Embassy was especially important to me as an ex-pat; I haven’t really lived in Canada in almost 15 years but have been able to connect with my friends, my scene, and my roots through this site in a way that helped me feel like I still had a place there.

I (Aaron) will still be around and will probably put together similar stuff. Since I don’t have anywhere to put it anymore, I set up an Instagram account up for bike stuff (@nobikes_). Check it out if you want to see photos of adventures like this one. More importantly though, follow @presencebmx to get the latest on Jeremy’s new video. Jeremy’s made some of my all time favorite videos over the years and I can’t wait to see Last Stand.

Portland Dudes – Caleb and Tony [Lorenz]

James Orcas
James Van De Kamp – Orcas Transfer [Gates]

Andy McGrath in the bobsled track [Sakelarides]

Caleb Reucker – Super Tech Ramp Rider [Sakelarides]

Don Delp Tree Excursion [Gates]

Orcas Ferry [Gates]

The Top of Mt. Constitution – Orcas Island. Starting front left: Ty Scott, Mat Ridgeway, Cary Lorenz, James Van De Kamp, Caleb Reucker, (middle): Slade Scherer, Dave Butler, Tom Arden, (back): Don Delp, Loren Lyftogt, Tony Piff, Brandon Sakelarides, Andy McGrath, Aaron Gates.

James Oak Harbor
James Van De Kamp – Oak Harbor [Gates]

Tom Arden [Lorenz]

Greenake [Lorenz]

First Stop – Tacos and Coffee [Lorenz]

Muk Train
Mukilteo Train [Gates]

Whidby Ferry
Whidby Island Ferry [Gates]

Cary Corner
Cary Lorenz – Pocket air at Port Townsend [Gates]

James Muk
James Van De Kamp – Mukilteo lines [Gates]

Slade Muk
Slade Scherer in the Mukilteo clam shell [Gates]

South Park
Rained out of South Park 🙁 [Gates]

Another ferry line [Lorenz]

But there’s sandwiches! [Lorenz]

Deception Pass [Lorenz]

We found lakes everywhere. This one was the best. [Lorenz]

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12 Mar No Bikes 2015 – Odds, Ends and Other Stuff

Left to Right: Andy McGrath, Greg Rooke, Seth Bernard, Matt Horak, David Clay, James Nelson, Aaron Gates, Mat Ridgeway, Tony Piff, Slade Scherer, Nick Lindstrom, Colby Brouilliard, Wayne Anasogak, Cary Lorenz, Ty Scott, Duke Hardcastle, Dave Butler.

Vans, lakes, salt flats, temples, hot springs, dams, bike piles, twins. This is the good stuff.



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26 Feb No Bikes 2015: Gallery by Aaron Gates


Seth Bernard – Layton, UT

I’ve been fotunate to grow up around a lot of awesome bike riders, many of whom were on this trip. We had lots of different styles – street guys, trails, concrete shredders. We rode a lot of stuff. Mostly parks, but a lot of stuff.


David Clay – Bonneville Salt Flats


Andy McGrath – Layton, UT


Tony Piff – Salt Lake City


Cary Lorenz – Heber City, UT


Greg Rooke – Ketchum, ID


Tony Piff – Hailey, ID


Matt Horak – Somewhere in Idaho


Mat Ridgeway – Salt Lake City, UT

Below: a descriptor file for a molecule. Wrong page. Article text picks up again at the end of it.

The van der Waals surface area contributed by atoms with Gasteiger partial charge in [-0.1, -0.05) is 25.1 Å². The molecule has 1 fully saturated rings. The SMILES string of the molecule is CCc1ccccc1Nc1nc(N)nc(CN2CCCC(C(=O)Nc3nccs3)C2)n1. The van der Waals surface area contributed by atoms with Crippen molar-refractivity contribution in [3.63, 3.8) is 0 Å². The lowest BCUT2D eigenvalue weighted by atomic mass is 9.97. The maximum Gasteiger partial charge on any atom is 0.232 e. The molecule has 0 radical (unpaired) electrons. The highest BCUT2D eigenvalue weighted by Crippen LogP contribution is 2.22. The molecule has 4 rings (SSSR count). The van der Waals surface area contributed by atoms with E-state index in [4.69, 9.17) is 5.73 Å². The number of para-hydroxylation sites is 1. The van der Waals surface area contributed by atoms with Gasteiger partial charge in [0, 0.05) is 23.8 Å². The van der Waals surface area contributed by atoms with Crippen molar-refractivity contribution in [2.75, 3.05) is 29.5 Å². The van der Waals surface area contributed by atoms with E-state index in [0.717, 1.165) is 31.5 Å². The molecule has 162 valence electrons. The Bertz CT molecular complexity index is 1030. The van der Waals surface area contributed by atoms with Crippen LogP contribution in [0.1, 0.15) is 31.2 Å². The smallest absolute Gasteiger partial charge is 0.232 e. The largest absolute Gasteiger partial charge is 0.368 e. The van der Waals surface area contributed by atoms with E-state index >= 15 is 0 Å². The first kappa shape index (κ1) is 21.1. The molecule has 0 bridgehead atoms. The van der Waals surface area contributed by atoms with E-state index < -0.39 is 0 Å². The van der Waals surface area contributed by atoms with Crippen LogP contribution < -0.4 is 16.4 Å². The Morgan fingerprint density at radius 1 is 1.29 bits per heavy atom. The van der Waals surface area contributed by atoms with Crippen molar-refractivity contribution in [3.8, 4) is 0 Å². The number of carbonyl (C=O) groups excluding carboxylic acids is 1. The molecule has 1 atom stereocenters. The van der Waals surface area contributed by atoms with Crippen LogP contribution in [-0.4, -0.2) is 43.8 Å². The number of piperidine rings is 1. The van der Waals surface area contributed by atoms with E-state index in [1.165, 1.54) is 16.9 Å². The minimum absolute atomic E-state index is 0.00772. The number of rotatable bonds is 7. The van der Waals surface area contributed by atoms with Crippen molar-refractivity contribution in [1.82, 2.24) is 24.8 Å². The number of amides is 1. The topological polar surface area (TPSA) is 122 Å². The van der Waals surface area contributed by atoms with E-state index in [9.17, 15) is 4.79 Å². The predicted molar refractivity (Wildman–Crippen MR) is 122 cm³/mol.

Cary Lorenz – Salt lake City, UT


Mat Ridgeway – Salt lake City


Greg Rooke – Heber City, UT


Matt Horak – Heber City, UT

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21 Feb No Bikes 2015: Fat-Trax Gallery by Greg Rooke


For two years in New England, Fat-Trax was my bmx family. I was very stoked that Greg, Matt, Seth, James and Colby could join our crew of north westerners for this trip. The shop itself is a mainstay in the New England scene – owned by an old skier, but run by locals in the bmx, skate and snowboard scenes. The New England crew covered the most ground of all of us, branching off to hit Colorado after everyone else headed home.

IMG_2769 IMG_2924 IMG_2928 IMG_2944 IMG_2947 IMG_3008 IMG_3630 IMG_3945 Photo Jul 27, 2 24 15 PM Photo Jul 28, 1 38 00 PM Photo Jul 30, 5 53 23 PM Photo Jul 31, 7 19 08 PM

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19 Feb No Bikes 2015: 35MM Gallery by Cary Lorenz


Each year, I’ll map out a course of skateparks that I want to ride in a new part of America and invite a few carloads of friends that I’ve met over the past two decades of riding bmx. As many of us get older, these trips are a way to remind ourselves of simpler times when we didn’t have jobs, kids, or significant others. To be clear, adulthood is great and I think there are amazing benefits to all of those things, but every once in a while it’s therapeutic to be able to set the every day heavy lifting aside and hit the road with the only concerns being where to camp and how long we’ll last at a bunch of epic concrete giants before security, darkness or exhaustion forces us to move on.

Cary Lorenz brought a 35MM camera and captured this adventure perfectly (on film!). We’ll be posting more photos and an edit from our trip through Idaho and Utah in the days to come.

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11 Jun Andrew Lazaruk in America

In Lazer’s own words:

This video came together by accident kind of. We had plans to go on one weekend trip to check out some new skateparks and brought a camera along to get a few clips/photos. I ended up seeing Aaron more frequently than planned after that and we were able to ride more and check out more new parks the next few times as well.

This ended up showcasing my favourite parts about BMX though, riding cement bowls and going on trips with good friends to ride and find new ones. We hadn’t been to the majority of these skateparks before, so just getting out somewhere new is always part of the enjoyment. Especially in the areas we went too, there was either an awesome ferry ride or scenic drive to get to the spot. We never set out to film crazy stuff, just happened to document some fun stuff at the amazing places we visited. Can’t wait for more trips like this!